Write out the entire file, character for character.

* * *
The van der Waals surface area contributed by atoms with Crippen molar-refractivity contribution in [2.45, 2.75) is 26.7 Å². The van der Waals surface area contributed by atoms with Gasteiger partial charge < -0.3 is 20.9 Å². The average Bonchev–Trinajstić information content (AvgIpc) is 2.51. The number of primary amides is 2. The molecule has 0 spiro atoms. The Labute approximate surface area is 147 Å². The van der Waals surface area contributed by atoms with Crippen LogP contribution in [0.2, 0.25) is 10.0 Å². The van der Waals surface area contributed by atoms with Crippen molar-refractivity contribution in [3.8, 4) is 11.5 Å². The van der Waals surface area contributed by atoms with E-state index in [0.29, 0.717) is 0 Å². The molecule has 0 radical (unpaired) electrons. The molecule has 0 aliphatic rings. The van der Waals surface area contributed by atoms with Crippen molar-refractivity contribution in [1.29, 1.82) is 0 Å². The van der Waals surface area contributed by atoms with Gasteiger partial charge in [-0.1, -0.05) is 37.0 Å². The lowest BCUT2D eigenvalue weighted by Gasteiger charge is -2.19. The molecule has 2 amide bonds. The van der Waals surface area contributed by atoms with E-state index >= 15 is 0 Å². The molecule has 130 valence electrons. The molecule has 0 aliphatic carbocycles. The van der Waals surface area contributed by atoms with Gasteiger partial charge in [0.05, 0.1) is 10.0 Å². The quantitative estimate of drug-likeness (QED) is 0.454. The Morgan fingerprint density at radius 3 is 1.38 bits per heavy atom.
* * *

The van der Waals surface area contributed by atoms with Crippen molar-refractivity contribution in [2.45, 2.75) is 26.7 Å². The van der Waals surface area contributed by atoms with Gasteiger partial charge < -0.3 is 20.9 Å². The average Bonchev–Trinajstić information content (AvgIpc) is 2.51. The number of primary amides is 2. The molecule has 0 spiro atoms. The Labute approximate surface area is 147 Å². The van der Waals surface area contributed by atoms with Crippen LogP contribution in [0.2, 0.25) is 10.0 Å². The van der Waals surface area contributed by atoms with Crippen molar-refractivity contribution in [3.8, 4) is 11.5 Å². The van der Waals surface area contributed by atoms with E-state index in [0.29, 0.717) is 0 Å². The molecule has 0 radical (unpaired) electrons. The molecule has 0 aliphatic rings. The van der Waals surface area contributed by atoms with Crippen molar-refractivity contribution in [1.29, 1.82) is 0 Å². The van der Waals surface area contributed by atoms with Gasteiger partial charge in [-0.1, -0.05) is 37.0 Å². The lowest BCUT2D eigenvalue weighted by Gasteiger charge is -2.19. The molecule has 2 amide bonds. The van der Waals surface area contributed by atoms with E-state index >= 15 is 0 Å². The molecule has 130 valence electrons. The molecule has 0 aliphatic carbocycles. The van der Waals surface area contributed by atoms with Gasteiger partial charge in [0.05, 0.1) is 10.0 Å². The quantitative estimate of drug-likeness (QED) is 0.454. The Morgan fingerprint density at radius 3 is 1.38 bits per heavy atom.